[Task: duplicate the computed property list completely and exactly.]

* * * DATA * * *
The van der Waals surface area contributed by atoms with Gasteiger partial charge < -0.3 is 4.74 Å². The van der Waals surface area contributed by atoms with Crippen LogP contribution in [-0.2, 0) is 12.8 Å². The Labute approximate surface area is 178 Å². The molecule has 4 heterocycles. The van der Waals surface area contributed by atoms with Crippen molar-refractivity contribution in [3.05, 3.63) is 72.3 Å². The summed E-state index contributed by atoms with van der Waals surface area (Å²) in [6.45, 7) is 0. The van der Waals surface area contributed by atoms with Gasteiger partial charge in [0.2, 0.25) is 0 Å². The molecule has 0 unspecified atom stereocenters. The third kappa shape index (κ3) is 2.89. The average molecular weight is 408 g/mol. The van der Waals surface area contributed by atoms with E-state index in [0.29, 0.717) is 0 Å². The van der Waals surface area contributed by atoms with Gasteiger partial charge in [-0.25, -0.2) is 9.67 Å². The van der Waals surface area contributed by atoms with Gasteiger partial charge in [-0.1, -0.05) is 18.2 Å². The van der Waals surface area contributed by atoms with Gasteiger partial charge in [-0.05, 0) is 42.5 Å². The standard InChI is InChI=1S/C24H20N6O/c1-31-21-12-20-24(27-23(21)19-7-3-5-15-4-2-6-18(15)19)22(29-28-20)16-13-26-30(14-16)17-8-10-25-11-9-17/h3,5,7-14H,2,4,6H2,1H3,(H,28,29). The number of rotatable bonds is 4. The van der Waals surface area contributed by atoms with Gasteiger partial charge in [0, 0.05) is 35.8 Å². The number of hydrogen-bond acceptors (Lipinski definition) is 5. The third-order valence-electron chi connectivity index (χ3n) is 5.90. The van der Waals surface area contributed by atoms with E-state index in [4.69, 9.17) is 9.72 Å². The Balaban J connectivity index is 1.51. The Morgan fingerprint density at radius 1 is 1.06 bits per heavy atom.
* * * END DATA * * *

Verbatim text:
The van der Waals surface area contributed by atoms with Gasteiger partial charge < -0.3 is 4.74 Å². The van der Waals surface area contributed by atoms with Crippen LogP contribution in [-0.2, 0) is 12.8 Å². The Labute approximate surface area is 178 Å². The molecule has 4 heterocycles. The van der Waals surface area contributed by atoms with Crippen molar-refractivity contribution in [3.05, 3.63) is 72.3 Å². The summed E-state index contributed by atoms with van der Waals surface area (Å²) in [6.45, 7) is 0. The van der Waals surface area contributed by atoms with Gasteiger partial charge in [0.2, 0.25) is 0 Å². The molecule has 0 unspecified atom stereocenters. The third kappa shape index (κ3) is 2.89. The average molecular weight is 408 g/mol. The van der Waals surface area contributed by atoms with E-state index in [0.29, 0.717) is 0 Å². The van der Waals surface area contributed by atoms with Gasteiger partial charge in [-0.25, -0.2) is 9.67 Å². The van der Waals surface area contributed by atoms with Gasteiger partial charge in [-0.1, -0.05) is 18.2 Å². The van der Waals surface area contributed by atoms with Gasteiger partial charge in [-0.05, 0) is 42.5 Å². The standard InChI is InChI=1S/C24H20N6O/c1-31-21-12-20-24(27-23(21)19-7-3-5-15-4-2-6-18(15)19)22(29-28-20)16-13-26-30(14-16)17-8-10-25-11-9-17/h3,5,7-14H,2,4,6H2,1H3,(H,28,29). The number of rotatable bonds is 4. The van der Waals surface area contributed by atoms with Gasteiger partial charge in [0, 0.05) is 35.8 Å². The number of hydrogen-bond acceptors (Lipinski definition) is 5. The third-order valence-electron chi connectivity index (χ3n) is 5.90. The van der Waals surface area contributed by atoms with E-state index in [4.69, 9.17) is 9.72 Å². The Balaban J connectivity index is 1.51. The Morgan fingerprint density at radius 1 is 1.06 bits per heavy atom.